In 1937 a hall was built in Parry Road for a mission to a council housing estate. The hall, a brick building provided by A. J. Palmer of Fairford, was not used for services for long and in the 1960s was taken over by the city corporation. (fn. 46)
St. Barnabas, Tuffley.
Begun in 1938 and consecrated in 1940, (fn. 47) it replaced a temporary church. A school-chapel built at Tuffley in 1874 was used for services by a mission from St. Mary de Lode church. (fn. 48) The mission, which from 1882 used the new Tuffley board school, (fn. 49) was conducted from 1883 by Whaddon church and from 1885 by St. Paul's church. (fn. 50) In 1907 the Gloucester Church Extension Society converted the former board school, west of the Stroud road, as a temporary mission church for a new conventional district. (fn. 51) In 1922 the society erected a temporary, aisled timber and asbestos church of St. Barnabas to the west. A parsonage house was built in Reservoir Road in 1924. (fn. 52) The church was assigned a district in 1930 (fn. 53) and the living became a perpetual curacy (later a vicarage) in the gift of the bishop. (fn. 54) In 1980 both temporary churches were used as church halls. The permanent church, on the other side of the road at the corner of Finlay Road, was designed by N. F. Cachemaille-Day, (fn. 55) and is built of reinforced concrete, faced externally with brick, and comprises east vestry rooms, chancel with north chapel and south aisle and tower, nave, and west porch. The short tower incorporates an organ loft and carries a crucifix.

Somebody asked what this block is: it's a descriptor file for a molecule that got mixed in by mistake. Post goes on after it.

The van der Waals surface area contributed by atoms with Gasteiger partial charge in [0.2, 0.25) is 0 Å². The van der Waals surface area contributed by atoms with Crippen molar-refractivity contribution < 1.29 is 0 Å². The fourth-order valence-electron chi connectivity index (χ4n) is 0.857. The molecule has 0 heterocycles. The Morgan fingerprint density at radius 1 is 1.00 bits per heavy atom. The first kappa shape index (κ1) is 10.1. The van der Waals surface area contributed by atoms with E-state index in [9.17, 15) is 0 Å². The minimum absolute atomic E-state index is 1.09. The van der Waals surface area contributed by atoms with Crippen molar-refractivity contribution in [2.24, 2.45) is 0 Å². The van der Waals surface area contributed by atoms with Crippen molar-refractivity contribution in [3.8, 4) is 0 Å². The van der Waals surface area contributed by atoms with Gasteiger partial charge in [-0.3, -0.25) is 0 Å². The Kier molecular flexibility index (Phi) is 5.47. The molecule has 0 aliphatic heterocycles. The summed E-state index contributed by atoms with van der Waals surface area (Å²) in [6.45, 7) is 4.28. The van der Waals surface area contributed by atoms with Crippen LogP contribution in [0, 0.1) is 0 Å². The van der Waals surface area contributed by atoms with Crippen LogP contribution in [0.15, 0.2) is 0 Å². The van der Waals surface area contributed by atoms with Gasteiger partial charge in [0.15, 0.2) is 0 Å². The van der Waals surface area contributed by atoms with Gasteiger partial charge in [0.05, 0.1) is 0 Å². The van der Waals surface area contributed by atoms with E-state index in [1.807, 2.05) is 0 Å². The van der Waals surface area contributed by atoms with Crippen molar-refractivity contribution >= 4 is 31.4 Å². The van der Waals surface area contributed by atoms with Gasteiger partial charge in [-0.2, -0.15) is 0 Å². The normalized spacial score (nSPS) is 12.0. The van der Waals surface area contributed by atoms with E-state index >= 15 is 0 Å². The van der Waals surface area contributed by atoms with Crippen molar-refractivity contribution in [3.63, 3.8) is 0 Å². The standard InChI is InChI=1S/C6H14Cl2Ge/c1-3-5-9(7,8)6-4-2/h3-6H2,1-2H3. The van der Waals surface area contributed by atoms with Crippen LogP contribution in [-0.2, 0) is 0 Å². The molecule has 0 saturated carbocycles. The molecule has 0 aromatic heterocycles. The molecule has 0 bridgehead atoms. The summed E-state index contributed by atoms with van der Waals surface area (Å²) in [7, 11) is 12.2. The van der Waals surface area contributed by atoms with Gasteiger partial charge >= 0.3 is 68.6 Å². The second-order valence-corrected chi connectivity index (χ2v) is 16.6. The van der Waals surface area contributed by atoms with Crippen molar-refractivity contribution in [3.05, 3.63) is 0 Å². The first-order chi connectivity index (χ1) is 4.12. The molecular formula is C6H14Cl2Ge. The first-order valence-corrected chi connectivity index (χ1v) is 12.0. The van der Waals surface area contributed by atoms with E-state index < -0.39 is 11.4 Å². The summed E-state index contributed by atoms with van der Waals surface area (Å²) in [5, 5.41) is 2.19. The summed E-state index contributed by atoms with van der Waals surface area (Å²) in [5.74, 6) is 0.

In 1941 St. Barnabas's church began a mission to Lower Tuffley; it is treated under the church of St. George. In 1955 a temporary mission hall, dedicated to St. Michael, was built in Lower Tuffley at the corner of Seventh Avenue and Kemble Road. The hall, a Reema system building (fn. 56) of pebble-dashed brick, includes vestries and porches.
St. Catharine, Wotton.
Begun in 1912 and consecrated in 1915, (fn. 57) it was built in London Road by the Gloucester Church Extension Society to serve the reconstructed parish of St. Catharine in place of the church in Priory Road; (fn. 58) the cost was met by grants and voluntary contributions. (fn. 59) The vicarage house of the original parish was replaced in 1961 by a house at the corner of Denmark and Heathville Roads. (fn. 60) The church, built of ashlar and designed by Walter B. Wood in a 14thcentury style, has a sanctuary, a chancel with flèche, north vestry rooms and organ chamber, and south chapel, an aisled nave with north and south transeptal bays, and a west porch. (fn. 61) By 1980 many fittings brought from the Priory Road church had been replaced but the font and some glass in the chapel and south aisle remained. (fn. 62)